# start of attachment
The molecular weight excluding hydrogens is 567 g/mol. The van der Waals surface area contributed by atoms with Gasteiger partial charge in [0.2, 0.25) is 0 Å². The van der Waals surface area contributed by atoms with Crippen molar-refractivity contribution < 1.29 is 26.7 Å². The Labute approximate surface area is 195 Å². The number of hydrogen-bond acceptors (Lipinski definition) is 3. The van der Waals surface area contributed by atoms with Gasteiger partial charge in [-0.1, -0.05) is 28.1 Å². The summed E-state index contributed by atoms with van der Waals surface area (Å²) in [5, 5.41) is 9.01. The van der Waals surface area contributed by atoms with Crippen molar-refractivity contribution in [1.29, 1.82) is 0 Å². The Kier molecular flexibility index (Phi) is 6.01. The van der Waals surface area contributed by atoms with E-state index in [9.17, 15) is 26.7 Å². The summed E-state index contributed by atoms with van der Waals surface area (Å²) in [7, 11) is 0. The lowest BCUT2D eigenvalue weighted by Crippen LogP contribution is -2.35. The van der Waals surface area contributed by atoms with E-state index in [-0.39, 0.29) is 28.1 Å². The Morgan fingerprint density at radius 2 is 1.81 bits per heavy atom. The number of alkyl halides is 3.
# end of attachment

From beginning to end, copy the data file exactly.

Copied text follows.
The molecular weight excluding hydrogens is 567 g/mol. The van der Waals surface area contributed by atoms with Gasteiger partial charge in [0.2, 0.25) is 0 Å². The van der Waals surface area contributed by atoms with Crippen molar-refractivity contribution < 1.29 is 26.7 Å². The Labute approximate surface area is 195 Å². The number of hydrogen-bond acceptors (Lipinski definition) is 3. The van der Waals surface area contributed by atoms with Gasteiger partial charge in [-0.1, -0.05) is 28.1 Å². The summed E-state index contributed by atoms with van der Waals surface area (Å²) in [5, 5.41) is 9.01. The van der Waals surface area contributed by atoms with Crippen molar-refractivity contribution in [1.29, 1.82) is 0 Å². The Kier molecular flexibility index (Phi) is 6.01. The van der Waals surface area contributed by atoms with E-state index in [9.17, 15) is 26.7 Å². The summed E-state index contributed by atoms with van der Waals surface area (Å²) in [7, 11) is 0. The lowest BCUT2D eigenvalue weighted by Crippen LogP contribution is -2.35. The van der Waals surface area contributed by atoms with E-state index in [-0.39, 0.29) is 28.1 Å². The Morgan fingerprint density at radius 2 is 1.81 bits per heavy atom. The number of alkyl halides is 3.